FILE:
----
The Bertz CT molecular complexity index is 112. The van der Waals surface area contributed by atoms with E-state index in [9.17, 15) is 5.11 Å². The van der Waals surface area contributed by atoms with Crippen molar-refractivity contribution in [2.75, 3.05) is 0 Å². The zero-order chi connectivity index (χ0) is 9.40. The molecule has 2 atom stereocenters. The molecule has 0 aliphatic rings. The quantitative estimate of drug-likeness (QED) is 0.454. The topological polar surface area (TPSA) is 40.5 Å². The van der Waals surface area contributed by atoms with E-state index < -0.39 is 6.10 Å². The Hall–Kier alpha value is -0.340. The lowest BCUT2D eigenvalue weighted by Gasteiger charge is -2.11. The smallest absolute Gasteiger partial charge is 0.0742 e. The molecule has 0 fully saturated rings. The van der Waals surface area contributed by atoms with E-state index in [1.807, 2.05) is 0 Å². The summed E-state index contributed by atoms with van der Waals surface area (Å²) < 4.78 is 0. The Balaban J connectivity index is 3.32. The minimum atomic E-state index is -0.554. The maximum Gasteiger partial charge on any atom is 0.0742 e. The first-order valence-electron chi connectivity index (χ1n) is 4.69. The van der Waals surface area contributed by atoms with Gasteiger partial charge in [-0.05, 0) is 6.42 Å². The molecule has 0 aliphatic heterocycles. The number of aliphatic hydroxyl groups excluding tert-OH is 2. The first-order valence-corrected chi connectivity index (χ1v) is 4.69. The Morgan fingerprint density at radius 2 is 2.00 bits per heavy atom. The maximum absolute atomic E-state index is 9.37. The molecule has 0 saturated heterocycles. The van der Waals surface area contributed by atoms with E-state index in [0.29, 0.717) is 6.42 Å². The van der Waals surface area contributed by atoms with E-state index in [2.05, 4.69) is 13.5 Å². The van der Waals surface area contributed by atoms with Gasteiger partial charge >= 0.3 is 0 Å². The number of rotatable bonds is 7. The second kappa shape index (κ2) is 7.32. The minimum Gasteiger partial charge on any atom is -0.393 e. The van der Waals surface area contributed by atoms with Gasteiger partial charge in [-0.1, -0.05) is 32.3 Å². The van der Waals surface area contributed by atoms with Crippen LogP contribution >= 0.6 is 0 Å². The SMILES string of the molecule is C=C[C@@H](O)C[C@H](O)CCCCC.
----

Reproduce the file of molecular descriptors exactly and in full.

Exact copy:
The Bertz CT molecular complexity index is 112. The van der Waals surface area contributed by atoms with E-state index in [9.17, 15) is 5.11 Å². The van der Waals surface area contributed by atoms with Crippen molar-refractivity contribution in [2.75, 3.05) is 0 Å². The zero-order chi connectivity index (χ0) is 9.40. The molecule has 2 atom stereocenters. The molecule has 0 aliphatic rings. The quantitative estimate of drug-likeness (QED) is 0.454. The topological polar surface area (TPSA) is 40.5 Å². The van der Waals surface area contributed by atoms with E-state index < -0.39 is 6.10 Å². The Hall–Kier alpha value is -0.340. The lowest BCUT2D eigenvalue weighted by Gasteiger charge is -2.11. The smallest absolute Gasteiger partial charge is 0.0742 e. The molecule has 0 fully saturated rings. The van der Waals surface area contributed by atoms with E-state index in [1.807, 2.05) is 0 Å². The summed E-state index contributed by atoms with van der Waals surface area (Å²) < 4.78 is 0. The Balaban J connectivity index is 3.32. The minimum atomic E-state index is -0.554. The maximum Gasteiger partial charge on any atom is 0.0742 e. The first-order valence-electron chi connectivity index (χ1n) is 4.69. The van der Waals surface area contributed by atoms with Gasteiger partial charge in [-0.05, 0) is 6.42 Å². The molecule has 0 aliphatic heterocycles. The number of aliphatic hydroxyl groups excluding tert-OH is 2. The first-order valence-corrected chi connectivity index (χ1v) is 4.69. The Morgan fingerprint density at radius 2 is 2.00 bits per heavy atom. The maximum absolute atomic E-state index is 9.37. The molecule has 0 saturated heterocycles. The van der Waals surface area contributed by atoms with E-state index in [0.29, 0.717) is 6.42 Å². The van der Waals surface area contributed by atoms with E-state index in [2.05, 4.69) is 13.5 Å². The van der Waals surface area contributed by atoms with Gasteiger partial charge >= 0.3 is 0 Å². The number of rotatable bonds is 7. The second kappa shape index (κ2) is 7.32. The minimum Gasteiger partial charge on any atom is -0.393 e. The van der Waals surface area contributed by atoms with Gasteiger partial charge in [-0.1, -0.05) is 32.3 Å². The van der Waals surface area contributed by atoms with Crippen LogP contribution >= 0.6 is 0 Å². The SMILES string of the molecule is C=C[C@@H](O)C[C@H](O)CCCCC.